Annexin V assay for apoptosis.
Apoptosis was measured by the binding of green fluorescent protein (GFP)-annexin V to the phosphatidylserine residues on the outer leaflet of the apoptotic cellular membrane with a GFP-annexin V fusion protein constructed as described by Ernest et al. (13). After exposure to BSA- or VN-coated fibers or glass beads (5 μg/cm2) for 18 h, mesothelial cells were collected and centrifuged (1,000 rpm for 10 min). In some experiments, arginine-glycine-aspartic acid (RGD)- or arginine-glycine-glutamic acid (RGE)-containing peptides (0.5 mg/ml) were added to the cells 1 h before the fibers. The cell pellet was resuspended in serum-free RPMI 1640 medium-DMEM buffer and stained with GFP-annexin V fusion protein (3 μg/ml in HEPES buffer) for 10 min on ice. Propidium iodide (15 μg/ml) was added just before analysis by flow cytometry. Early apoptotic cells, i.e., those with positive staining for annexin V but negative staining for propidium iodide, were measured. Cells were analyzed with the FACScan flow cytometer, with acquisition and data analysis as described above. Five thousand events per sample were acquired to ensure adequate mean data.
Data were analyzed for significance with SuperANOVA (Abacus Concepts, Berkeley, CA) with ANOVA with Tukey's test. Data are means ± SD unless otherwise noted. A difference was regarded as significant ifP < 0.05.
SDS-PAGE and Western blot analysis of eluted proteins from fibers.
Elution of serum proteins adsorbed to asbestos fibers showed that, in general, a wide range of serum proteins adsorbed to both fibers. Consistently, a larger amount of protein adsorbed to chrysotile fibers than to crocidolite fibers (n = 4 experiments; Fig.1). The similarity in elution pattern for both crocidolite and chrysotile fibers suggested that the larger surface area of chrysotile was an important factor in its greater protein binding ability. Of the eluted proteins from both fibers, the most intense band(s) comigrated with purified VN and/or albumin (Fig.1, lanes 2 and 3).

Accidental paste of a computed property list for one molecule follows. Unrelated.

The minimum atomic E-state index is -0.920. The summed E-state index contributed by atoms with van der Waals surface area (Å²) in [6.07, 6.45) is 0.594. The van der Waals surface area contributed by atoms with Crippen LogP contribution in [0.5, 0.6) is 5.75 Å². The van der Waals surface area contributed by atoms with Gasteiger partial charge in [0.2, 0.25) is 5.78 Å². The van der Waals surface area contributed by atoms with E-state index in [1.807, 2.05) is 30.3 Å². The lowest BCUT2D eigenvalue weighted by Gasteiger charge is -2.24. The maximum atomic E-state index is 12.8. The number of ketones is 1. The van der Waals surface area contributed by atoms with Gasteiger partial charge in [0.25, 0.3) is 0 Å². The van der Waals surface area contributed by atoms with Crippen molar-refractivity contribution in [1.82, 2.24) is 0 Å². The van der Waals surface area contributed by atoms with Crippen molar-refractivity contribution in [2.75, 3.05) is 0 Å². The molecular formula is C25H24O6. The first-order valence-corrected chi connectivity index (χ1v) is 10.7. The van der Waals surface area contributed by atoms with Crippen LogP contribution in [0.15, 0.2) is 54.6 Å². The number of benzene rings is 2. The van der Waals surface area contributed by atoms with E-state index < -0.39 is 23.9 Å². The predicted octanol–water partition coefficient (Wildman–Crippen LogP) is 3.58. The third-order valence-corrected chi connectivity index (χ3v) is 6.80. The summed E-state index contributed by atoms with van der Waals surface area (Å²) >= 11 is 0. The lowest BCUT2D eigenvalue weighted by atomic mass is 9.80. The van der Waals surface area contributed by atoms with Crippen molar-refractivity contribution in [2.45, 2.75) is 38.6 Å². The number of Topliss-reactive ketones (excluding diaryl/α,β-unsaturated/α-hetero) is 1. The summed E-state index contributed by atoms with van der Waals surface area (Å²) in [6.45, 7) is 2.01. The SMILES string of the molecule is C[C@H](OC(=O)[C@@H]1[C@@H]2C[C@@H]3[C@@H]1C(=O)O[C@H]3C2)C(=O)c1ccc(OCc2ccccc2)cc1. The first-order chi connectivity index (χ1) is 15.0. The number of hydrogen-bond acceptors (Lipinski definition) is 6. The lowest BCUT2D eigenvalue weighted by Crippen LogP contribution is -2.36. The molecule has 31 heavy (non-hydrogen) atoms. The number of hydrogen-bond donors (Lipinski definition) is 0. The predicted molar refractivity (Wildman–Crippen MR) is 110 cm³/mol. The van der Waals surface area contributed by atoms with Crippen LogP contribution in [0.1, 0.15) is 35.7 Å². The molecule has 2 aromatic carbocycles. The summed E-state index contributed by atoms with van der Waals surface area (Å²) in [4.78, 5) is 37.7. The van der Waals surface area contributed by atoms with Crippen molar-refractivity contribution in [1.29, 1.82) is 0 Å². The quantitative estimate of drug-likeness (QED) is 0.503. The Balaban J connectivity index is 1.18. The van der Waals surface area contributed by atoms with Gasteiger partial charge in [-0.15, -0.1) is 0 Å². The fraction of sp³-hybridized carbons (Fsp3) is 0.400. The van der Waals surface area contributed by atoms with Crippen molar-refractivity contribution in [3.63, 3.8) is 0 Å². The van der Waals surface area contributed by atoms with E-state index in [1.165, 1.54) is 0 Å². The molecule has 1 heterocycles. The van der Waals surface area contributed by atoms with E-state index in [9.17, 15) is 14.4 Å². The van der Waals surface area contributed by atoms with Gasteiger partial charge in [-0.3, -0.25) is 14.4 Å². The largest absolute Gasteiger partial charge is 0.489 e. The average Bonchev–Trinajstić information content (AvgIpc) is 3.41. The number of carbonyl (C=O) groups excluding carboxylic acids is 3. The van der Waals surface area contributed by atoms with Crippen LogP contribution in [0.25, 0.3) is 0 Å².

By Western blotting of the eluted serum proteins, VN was confirmed to adsorb to both fibers from serum (Fig.2).
Adsorption of purified proteins to fibers.
To quantitate adsorption of proteins to fibers, radiolabeled purified VN or BSA (1 μg) was incubated with fibers (100 μg), and the percentage of adsorption was quantitated. Purified VN adsorbed to both fibers. For crocidolite, significantly more VN than BSA bound to the fibers (P < 0.001; Fig.3). No preferential adsorption of VN compared with BSA was found for chrysotile. The similar binding of VN and BSA to chrysotile suggested that the adsorption was nonspecific and that differences in total binding were because of the greater surface area of chrysotile. Indeed, when published values of the surface area of each fiber were used to calculate the specific adsorption, it was shown that chrysotile adsorbed less VN per surface area than crocidolite (Table 1). The differences in VN binding to the fibers led us to examine whether VN binding altered fiber phagocytosis and toxicity for mesothelial cells.